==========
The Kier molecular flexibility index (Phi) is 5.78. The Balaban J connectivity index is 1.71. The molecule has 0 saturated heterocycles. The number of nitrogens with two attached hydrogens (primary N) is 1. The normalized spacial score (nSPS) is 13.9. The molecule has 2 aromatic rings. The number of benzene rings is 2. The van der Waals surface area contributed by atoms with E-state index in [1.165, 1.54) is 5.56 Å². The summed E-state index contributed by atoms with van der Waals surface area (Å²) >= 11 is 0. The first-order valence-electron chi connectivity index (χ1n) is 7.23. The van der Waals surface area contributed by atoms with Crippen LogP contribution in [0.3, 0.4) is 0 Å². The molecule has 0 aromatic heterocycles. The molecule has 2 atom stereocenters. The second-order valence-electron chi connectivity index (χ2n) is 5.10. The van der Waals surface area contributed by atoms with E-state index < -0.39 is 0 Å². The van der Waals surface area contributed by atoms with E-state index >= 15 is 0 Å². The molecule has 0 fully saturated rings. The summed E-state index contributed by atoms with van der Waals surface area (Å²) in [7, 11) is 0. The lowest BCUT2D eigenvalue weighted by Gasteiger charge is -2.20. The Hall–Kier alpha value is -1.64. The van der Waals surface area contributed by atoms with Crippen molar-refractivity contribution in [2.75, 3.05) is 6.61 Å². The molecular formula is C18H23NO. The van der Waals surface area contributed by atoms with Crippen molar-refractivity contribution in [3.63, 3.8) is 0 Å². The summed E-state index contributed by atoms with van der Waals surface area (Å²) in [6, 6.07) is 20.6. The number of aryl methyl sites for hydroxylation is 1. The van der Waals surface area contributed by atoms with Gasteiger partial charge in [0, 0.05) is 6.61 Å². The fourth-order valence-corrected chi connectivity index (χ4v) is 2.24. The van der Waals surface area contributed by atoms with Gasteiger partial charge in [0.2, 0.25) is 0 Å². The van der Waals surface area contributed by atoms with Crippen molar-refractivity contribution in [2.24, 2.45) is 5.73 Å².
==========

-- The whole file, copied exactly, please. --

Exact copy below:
The Kier molecular flexibility index (Phi) is 5.78. The Balaban J connectivity index is 1.71. The molecule has 0 saturated heterocycles. The number of nitrogens with two attached hydrogens (primary N) is 1. The normalized spacial score (nSPS) is 13.9. The molecule has 2 aromatic rings. The number of benzene rings is 2. The van der Waals surface area contributed by atoms with E-state index in [1.165, 1.54) is 5.56 Å². The summed E-state index contributed by atoms with van der Waals surface area (Å²) >= 11 is 0. The first-order valence-electron chi connectivity index (χ1n) is 7.23. The van der Waals surface area contributed by atoms with Crippen LogP contribution in [0.3, 0.4) is 0 Å². The molecule has 0 aromatic heterocycles. The molecule has 2 atom stereocenters. The second-order valence-electron chi connectivity index (χ2n) is 5.10. The van der Waals surface area contributed by atoms with E-state index < -0.39 is 0 Å². The van der Waals surface area contributed by atoms with E-state index >= 15 is 0 Å². The molecule has 0 fully saturated rings. The summed E-state index contributed by atoms with van der Waals surface area (Å²) in [7, 11) is 0. The lowest BCUT2D eigenvalue weighted by Gasteiger charge is -2.20. The Hall–Kier alpha value is -1.64. The van der Waals surface area contributed by atoms with Crippen molar-refractivity contribution in [2.75, 3.05) is 6.61 Å². The molecular formula is C18H23NO. The van der Waals surface area contributed by atoms with Crippen molar-refractivity contribution in [3.63, 3.8) is 0 Å². The summed E-state index contributed by atoms with van der Waals surface area (Å²) in [6, 6.07) is 20.6. The number of aryl methyl sites for hydroxylation is 1. The van der Waals surface area contributed by atoms with Gasteiger partial charge in [0, 0.05) is 6.61 Å². The fourth-order valence-corrected chi connectivity index (χ4v) is 2.24. The van der Waals surface area contributed by atoms with Gasteiger partial charge in [0.2, 0.25) is 0 Å². The van der Waals surface area contributed by atoms with Crippen molar-refractivity contribution in [2.24, 2.45) is 5.73 Å².